Thursday, August 7, 2014

#MH17: Who is responsible for safety of our air-routes?

Who is responsible for safety of our air-routes?

On 17 July 2014, the world was shocked to take note of yet another aircraft accident as #MH17 was lost over Ukraine.

While world leaders were quick to blame the loss on Russian supported rebels, we also saw a very quick attempt to scale-down the rhetoric with use of words like "Likely", "Possible" and "Probably"!

While I have no deeper affection for Russia and the communists than any other country or group in the world, as a safety professional with experience of handling aircraft accident investigations, it was shocking for me to note that blame was being attributed, and punishment being meted out in the form of economic sanctions even before any investigation had started or any hard evidence was available as to the root cause of #MH17's loss. This, in my personal opinion, only succeeded in creating an environment of deep mistrust, and the subsequent problems we continue to face in conducting a proper investigation of this event. Accident investigations need to be conducted dispassionately. The focus needs to remain on the truth and on preventing a recurrence.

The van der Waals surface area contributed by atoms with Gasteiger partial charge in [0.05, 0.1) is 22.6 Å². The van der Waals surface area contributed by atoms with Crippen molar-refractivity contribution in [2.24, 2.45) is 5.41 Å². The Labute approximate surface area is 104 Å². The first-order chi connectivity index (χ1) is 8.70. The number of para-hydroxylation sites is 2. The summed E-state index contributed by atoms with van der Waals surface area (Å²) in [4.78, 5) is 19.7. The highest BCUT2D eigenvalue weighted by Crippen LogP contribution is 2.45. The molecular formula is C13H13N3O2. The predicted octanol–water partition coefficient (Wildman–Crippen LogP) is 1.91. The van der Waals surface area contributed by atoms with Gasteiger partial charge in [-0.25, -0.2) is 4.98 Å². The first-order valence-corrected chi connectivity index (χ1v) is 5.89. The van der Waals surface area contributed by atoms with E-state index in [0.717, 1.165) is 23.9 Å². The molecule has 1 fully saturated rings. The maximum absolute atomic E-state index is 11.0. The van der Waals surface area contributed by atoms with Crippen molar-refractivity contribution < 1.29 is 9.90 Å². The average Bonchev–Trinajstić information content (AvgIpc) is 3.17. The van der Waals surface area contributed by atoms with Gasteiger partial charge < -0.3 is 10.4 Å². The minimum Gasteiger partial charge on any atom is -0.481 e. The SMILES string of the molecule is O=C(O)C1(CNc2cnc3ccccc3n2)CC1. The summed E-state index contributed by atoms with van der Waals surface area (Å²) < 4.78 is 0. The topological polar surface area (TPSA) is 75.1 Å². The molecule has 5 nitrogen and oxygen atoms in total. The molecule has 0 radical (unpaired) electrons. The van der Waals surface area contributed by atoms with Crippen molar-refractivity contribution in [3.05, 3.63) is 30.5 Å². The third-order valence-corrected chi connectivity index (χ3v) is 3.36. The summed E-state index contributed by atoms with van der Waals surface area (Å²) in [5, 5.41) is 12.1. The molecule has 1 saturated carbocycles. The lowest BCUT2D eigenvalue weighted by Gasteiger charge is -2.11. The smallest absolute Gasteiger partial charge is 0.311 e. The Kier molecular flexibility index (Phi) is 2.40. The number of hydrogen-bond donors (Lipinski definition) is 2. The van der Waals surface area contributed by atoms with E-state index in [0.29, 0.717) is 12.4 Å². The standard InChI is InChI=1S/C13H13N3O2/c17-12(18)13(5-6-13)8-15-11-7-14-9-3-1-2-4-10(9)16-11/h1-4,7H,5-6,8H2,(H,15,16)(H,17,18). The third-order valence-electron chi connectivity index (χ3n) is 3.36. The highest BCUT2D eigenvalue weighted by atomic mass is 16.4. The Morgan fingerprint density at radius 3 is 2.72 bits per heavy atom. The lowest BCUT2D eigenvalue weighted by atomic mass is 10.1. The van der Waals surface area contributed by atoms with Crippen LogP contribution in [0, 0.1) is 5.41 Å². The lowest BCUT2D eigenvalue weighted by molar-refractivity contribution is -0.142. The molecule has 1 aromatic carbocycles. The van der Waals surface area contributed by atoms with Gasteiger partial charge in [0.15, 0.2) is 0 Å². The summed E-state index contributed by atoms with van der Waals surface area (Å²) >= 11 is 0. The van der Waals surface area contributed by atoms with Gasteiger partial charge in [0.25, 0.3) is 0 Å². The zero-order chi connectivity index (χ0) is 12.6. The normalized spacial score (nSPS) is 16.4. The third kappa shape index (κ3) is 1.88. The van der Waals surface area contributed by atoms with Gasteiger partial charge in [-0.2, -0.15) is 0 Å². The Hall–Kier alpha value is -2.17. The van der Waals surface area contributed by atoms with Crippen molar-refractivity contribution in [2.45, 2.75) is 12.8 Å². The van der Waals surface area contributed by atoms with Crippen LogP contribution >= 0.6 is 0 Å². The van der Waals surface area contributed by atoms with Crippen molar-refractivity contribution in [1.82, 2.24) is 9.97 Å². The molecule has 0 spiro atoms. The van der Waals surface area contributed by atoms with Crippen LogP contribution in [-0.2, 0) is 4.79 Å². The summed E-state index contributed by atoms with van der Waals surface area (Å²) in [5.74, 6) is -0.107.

While at this time, I prefer to reserve my comments on what caused this unfortunate event; this event does highlight for us the important question of who is responsible for safety of our air-routes?

I have read comments in the press that airlines are not security agencies and that countries need to follow ICAO regulations. To me, these comments are indicative of a lack of understanding of ICAO regulations, and of the very role of ICAO!

I had covered the subject of the roles and responsibilities of ICAO in a great depth in my book "Waiting...To Happen!" To briefly recapitulate, ICAO is a United Nations body that was formed with a mandate to coordinate development of appropriate International Aviation Safety Regulations.